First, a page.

The church is one big room with an attic and a belfry. "The main work was on the belfry," Lenny said. "All the sills were rotted and sloping the wrong way, channeling rain inside."

Lenny crafted new louvers, but said there were none originally. "There is a roof below the belfry floor that drained to the sides and out," he explained.

He speculates that C. Wagar added the louvers, in 1938. Wagar left his name and date painted in big white letters inside the belfry.

"Things have come full circle," Lenny said. "The Wager brothers owned the farm we now live on."

Other testaments to work past are "Gilman," "1852 J.C." and "Paid by the Ladies Society of New York."

SOLIDLY BUILT

"The structure is just so beautiful, timber frame, all hand-hewn," Lenny said. "There is a lot to work with."

He pointed out the pews are each one piece of pine, all planed by hand. The only part that is sanded is the rounded top of each backrest, he said.

Almost all the windows still have their original glass panes. Looking through one is like looking through water.

"The siding is virgin heart pine," Lenny said. "It's as good as it was when they put it up. They knew when to cut it; it's not kiln dried like lumber is today."

The roof has 40-foot spruce beams a foot square and spruce rafters with the bark still on them. The trusses are massive.

The foundation is limestone from a quarry "in back of the cemetery," Pam says.

MORE TO DO

Lenny is almost reverent about the building's construction. "It's such an honor to be working on this building," he said.

It's a good thing he feels that way. After the wedding "we want to do the floor and redo the porch," Pam says. "A bathroom is also on the to-do list," as well as a hidden coffee station.

Also, "eventually we want to have a system where the pews can be moved to the side and tables set up," Pam says.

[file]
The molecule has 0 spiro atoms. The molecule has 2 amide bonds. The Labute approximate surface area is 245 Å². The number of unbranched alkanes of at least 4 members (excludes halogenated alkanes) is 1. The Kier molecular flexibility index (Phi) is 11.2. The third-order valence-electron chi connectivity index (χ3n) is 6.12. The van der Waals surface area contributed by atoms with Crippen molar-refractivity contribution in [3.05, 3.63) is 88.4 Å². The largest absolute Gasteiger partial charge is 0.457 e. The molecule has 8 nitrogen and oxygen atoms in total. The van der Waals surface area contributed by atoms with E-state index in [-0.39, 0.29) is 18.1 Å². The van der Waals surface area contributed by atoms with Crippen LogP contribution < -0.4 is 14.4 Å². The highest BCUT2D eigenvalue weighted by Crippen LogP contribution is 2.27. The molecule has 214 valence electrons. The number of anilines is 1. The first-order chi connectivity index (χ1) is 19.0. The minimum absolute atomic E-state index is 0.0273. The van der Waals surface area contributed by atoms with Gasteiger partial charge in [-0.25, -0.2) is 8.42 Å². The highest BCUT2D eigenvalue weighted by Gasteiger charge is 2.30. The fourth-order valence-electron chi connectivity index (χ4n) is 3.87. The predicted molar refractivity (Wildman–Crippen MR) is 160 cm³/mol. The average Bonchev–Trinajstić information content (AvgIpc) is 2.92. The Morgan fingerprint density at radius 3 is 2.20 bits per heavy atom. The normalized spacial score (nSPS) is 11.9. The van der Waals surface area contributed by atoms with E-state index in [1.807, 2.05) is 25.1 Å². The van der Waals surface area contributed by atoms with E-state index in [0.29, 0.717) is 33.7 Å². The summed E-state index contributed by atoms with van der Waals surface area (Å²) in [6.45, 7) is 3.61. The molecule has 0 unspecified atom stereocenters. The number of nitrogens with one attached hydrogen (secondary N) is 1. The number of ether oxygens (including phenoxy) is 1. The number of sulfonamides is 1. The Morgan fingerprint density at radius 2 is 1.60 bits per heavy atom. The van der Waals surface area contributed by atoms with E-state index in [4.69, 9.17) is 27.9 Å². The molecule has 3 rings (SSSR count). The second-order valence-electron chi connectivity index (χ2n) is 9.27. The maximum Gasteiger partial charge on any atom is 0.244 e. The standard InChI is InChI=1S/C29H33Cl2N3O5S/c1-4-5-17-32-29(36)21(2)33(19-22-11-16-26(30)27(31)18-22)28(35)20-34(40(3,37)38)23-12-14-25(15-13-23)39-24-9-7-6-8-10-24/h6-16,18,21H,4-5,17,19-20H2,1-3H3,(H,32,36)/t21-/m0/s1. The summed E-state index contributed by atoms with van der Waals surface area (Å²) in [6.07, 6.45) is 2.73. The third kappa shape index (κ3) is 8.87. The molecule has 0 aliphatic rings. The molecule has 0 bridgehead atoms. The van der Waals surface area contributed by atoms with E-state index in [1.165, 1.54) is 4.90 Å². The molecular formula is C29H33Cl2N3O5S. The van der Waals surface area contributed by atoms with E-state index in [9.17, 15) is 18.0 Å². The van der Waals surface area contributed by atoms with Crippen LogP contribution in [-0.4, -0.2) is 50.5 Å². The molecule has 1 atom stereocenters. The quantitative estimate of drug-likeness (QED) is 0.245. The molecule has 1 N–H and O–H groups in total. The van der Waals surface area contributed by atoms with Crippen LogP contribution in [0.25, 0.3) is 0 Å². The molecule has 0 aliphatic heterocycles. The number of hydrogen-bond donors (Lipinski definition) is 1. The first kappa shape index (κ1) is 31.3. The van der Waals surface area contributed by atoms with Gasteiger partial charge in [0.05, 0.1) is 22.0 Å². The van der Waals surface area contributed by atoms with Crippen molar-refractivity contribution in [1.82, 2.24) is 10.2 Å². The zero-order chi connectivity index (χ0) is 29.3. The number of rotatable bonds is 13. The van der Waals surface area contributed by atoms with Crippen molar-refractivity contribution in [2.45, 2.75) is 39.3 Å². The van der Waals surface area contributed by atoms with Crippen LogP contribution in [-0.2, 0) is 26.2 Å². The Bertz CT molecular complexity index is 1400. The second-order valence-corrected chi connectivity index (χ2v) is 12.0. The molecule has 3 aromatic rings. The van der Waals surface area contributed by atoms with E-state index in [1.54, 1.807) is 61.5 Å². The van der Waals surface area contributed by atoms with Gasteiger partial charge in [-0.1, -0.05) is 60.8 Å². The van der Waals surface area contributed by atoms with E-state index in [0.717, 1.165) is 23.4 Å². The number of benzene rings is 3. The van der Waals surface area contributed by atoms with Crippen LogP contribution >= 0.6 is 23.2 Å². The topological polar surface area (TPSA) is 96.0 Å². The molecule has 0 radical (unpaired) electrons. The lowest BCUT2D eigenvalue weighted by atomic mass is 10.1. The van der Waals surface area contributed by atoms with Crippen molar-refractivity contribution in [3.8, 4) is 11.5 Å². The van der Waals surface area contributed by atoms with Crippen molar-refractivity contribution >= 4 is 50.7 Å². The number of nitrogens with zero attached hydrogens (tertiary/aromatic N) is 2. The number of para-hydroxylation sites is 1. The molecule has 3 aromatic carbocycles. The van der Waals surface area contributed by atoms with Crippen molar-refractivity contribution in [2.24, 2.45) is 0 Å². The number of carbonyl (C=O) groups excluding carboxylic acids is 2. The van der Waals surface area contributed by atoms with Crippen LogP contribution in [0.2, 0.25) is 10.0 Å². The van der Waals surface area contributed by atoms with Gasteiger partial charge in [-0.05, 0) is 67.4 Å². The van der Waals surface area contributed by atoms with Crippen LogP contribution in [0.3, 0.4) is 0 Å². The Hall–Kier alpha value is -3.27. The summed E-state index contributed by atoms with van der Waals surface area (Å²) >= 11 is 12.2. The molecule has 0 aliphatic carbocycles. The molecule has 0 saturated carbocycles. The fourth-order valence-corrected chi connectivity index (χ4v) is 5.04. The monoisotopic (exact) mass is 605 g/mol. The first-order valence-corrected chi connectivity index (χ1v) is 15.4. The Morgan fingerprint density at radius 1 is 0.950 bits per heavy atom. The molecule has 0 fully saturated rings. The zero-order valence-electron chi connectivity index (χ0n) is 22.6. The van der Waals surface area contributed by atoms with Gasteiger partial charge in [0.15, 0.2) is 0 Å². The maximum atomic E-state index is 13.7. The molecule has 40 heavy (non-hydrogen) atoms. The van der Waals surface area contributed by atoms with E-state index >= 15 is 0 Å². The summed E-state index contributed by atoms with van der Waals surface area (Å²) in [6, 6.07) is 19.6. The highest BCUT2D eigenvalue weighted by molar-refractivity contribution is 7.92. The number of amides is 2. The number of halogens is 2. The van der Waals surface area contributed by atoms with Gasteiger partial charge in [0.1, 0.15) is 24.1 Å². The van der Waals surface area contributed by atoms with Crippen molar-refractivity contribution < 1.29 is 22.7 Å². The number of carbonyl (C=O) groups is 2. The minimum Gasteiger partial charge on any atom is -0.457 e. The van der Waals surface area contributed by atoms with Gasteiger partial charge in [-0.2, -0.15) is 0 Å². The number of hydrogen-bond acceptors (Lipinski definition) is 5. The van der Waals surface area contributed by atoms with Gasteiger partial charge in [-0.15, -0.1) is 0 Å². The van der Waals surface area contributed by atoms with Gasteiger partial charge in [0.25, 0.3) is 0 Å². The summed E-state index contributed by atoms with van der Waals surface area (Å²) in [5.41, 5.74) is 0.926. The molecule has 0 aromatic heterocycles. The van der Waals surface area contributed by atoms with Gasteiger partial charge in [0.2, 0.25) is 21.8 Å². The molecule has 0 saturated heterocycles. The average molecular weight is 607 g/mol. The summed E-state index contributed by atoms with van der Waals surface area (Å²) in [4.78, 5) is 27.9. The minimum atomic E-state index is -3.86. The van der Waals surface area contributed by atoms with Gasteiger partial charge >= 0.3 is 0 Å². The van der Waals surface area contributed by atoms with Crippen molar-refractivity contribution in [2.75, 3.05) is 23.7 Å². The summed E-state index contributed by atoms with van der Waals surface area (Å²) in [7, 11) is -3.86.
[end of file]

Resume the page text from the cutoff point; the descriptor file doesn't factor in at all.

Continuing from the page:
As if that is not enough, Lenny plans to get the old pump organ working.

"We thought maybe for the Sunday of Old Home Days we would hold an ice cream social and gospel concert using the old organ, something like that," Pam says. "They used to have ice cream socials on the lawn a lot."

The building last saw substantial restoration work in the mid-1980s and mid-1990s, when Hamilton County Historical Society won a series of preservation grants.

The Broiles will hold an open house sometime during the summer. The church is available for weddings, concerts and social occasions. Email to Wellshistoricalchurch@gmail.com for more information.

The bark is still on the spruce rafters. (Photo/Cristine Meixner)

The old pump organ will also be refurbished. Virginia Hosley remembers singing along with it in 1939, according to Lenny Broiles. (Photo/Cristine Meixner)

The belfry originally had open sides, so the bell could be seen as well as the interior trim, some of which survives, on right. The new louvers are at the left. (Photo/Cristine Meixner)

A shake roof under the belfry floor channeled water out the sides and on to the main roof. (Photo/Cristine Meixner)